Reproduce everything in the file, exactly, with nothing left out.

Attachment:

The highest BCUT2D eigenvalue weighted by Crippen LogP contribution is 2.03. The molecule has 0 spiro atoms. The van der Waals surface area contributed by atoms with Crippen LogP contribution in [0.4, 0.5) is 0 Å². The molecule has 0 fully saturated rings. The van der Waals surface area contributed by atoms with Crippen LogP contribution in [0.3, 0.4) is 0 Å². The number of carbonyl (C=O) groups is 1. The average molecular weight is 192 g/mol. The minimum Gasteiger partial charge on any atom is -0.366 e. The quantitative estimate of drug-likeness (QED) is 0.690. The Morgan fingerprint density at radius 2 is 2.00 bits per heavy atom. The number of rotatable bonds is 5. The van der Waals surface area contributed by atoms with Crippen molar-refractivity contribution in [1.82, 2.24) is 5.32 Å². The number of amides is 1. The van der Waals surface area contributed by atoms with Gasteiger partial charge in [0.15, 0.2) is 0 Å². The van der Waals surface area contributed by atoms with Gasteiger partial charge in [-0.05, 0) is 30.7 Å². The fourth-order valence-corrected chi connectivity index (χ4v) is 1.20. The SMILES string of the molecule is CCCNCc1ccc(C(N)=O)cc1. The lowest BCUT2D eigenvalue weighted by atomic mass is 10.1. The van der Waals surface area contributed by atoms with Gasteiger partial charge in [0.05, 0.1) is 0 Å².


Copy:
The highest BCUT2D eigenvalue weighted by Crippen LogP contribution is 2.03. The molecule has 0 spiro atoms. The van der Waals surface area contributed by atoms with Crippen LogP contribution in [0.4, 0.5) is 0 Å². The molecule has 0 fully saturated rings. The van der Waals surface area contributed by atoms with Crippen LogP contribution in [0.3, 0.4) is 0 Å². The number of carbonyl (C=O) groups is 1. The average molecular weight is 192 g/mol. The minimum Gasteiger partial charge on any atom is -0.366 e. The quantitative estimate of drug-likeness (QED) is 0.690. The Morgan fingerprint density at radius 2 is 2.00 bits per heavy atom. The number of rotatable bonds is 5. The van der Waals surface area contributed by atoms with Crippen molar-refractivity contribution in [1.82, 2.24) is 5.32 Å². The number of amides is 1. The van der Waals surface area contributed by atoms with Gasteiger partial charge in [0.15, 0.2) is 0 Å². The van der Waals surface area contributed by atoms with Gasteiger partial charge in [-0.05, 0) is 30.7 Å². The fourth-order valence-corrected chi connectivity index (χ4v) is 1.20. The SMILES string of the molecule is CCCNCc1ccc(C(N)=O)cc1. The lowest BCUT2D eigenvalue weighted by atomic mass is 10.1. The van der Waals surface area contributed by atoms with Gasteiger partial charge in [0.05, 0.1) is 0 Å².